Only open for a 24-hour period
Prada presented the “24h Museum”, designed by Francesco Vezzoli with AMO, Dutch architect Rem Koolhaas’ think tank. The “24h Museum” was launched during the Haute Couture Spring/Summer Fashion Week in Paris at 8:30pm, on Tuesday 24 January for 24 hours, and closed its doors yesterday, Wednesday 25 January at exactly 8:30.
Presented in the historic Palais d’Iéna, it was the first time a contemporary art show took place in this building, designed by Auguste Perret between 1936 and 1946. Today home of the “Conseil Economique, Social et Environnemental”, the third French parliament, the place was originally designed to be a museum.
AMO’s installation for the “24h Museum” was divided in three sections, each inspired by a particular type of museum space: historic, contemporary and forgotten. The three sections were instrument to the sequence of events that take place during 24 hours in different areas of the ground floor of the Palais d’Iéna. The central space is a large metal cage made from grills and neon lights that encloses the work by Francesco Vezzoli.
A three sections set up –historic, contemporary and forgotten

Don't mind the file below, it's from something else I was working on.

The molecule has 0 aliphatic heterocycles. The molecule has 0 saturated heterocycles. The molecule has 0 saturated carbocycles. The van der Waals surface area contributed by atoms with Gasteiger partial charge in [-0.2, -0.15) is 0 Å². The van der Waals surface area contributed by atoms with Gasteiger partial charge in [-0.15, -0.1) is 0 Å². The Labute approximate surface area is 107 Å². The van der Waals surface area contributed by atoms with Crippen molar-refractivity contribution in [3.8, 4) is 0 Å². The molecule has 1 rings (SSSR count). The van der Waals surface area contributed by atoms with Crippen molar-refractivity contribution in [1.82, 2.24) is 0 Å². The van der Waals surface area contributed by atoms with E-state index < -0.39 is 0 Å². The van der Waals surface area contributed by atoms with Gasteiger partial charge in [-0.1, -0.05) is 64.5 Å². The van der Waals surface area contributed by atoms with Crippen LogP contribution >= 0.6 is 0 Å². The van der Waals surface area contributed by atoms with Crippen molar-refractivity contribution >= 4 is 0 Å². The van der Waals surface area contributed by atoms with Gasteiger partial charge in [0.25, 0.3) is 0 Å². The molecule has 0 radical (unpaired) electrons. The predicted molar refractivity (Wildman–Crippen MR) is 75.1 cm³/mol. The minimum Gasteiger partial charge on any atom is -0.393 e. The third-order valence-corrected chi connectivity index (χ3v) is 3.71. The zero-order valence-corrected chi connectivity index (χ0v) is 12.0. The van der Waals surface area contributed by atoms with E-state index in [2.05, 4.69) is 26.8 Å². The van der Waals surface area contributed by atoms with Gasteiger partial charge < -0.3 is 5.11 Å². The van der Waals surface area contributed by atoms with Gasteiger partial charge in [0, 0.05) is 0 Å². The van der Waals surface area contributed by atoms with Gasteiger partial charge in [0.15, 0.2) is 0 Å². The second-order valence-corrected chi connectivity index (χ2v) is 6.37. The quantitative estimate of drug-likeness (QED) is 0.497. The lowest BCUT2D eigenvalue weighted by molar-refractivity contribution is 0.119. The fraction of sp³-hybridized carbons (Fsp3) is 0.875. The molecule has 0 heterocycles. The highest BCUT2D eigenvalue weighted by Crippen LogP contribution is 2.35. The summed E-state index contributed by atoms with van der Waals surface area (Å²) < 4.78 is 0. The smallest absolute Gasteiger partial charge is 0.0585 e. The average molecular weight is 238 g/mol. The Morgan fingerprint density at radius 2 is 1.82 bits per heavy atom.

Vezzoli created a “non-existent museum” where he showed his personal tribute to the femininity through interpretations of classical sculptures that make reference to contemporary divas. “They are my icons” he says, “turned into sculptures and placed on marble pedestals”.
- The main space, a large cage made from grills and neon lights looked like A Clockwork Orange set mixed with a NYC Studio 54 feeling, hosted a series of neoclassical statues with puzzle heads of the celebrities Vezzoli has worked with (from Britney Spears to Courtney Love or Cate Blanchett to name few of them) that light up from the inside, turning from white to pink and red.
- At the top of the stairway, epicentre of the building, Vezzoli is placed a majestic sculpture of a female, reinterpreted with the features of a mysterious goddess.
- The “Salon des refuses” third part of the museum located in a hidden part of the ground floor, featured imaginary relics of Vezzoli’s art, and was turned as a small disco-club the evening of the 24th.
An ephemeral “Total Museum”
The museum result was a collage of experiences and spaces of diverse size and quality: an imaginary and ephemeral “total museum”. But the steady stream of visitors was the real show. “This time, the audience gets to react,” Vezzoli says before the opening. “They are the performance.”
Yesterday, when the clock completed it’s 24 hour turn, everything disappeared to never pop up again.
Francesco Vezzoli concluded : “I try to never repeat myself”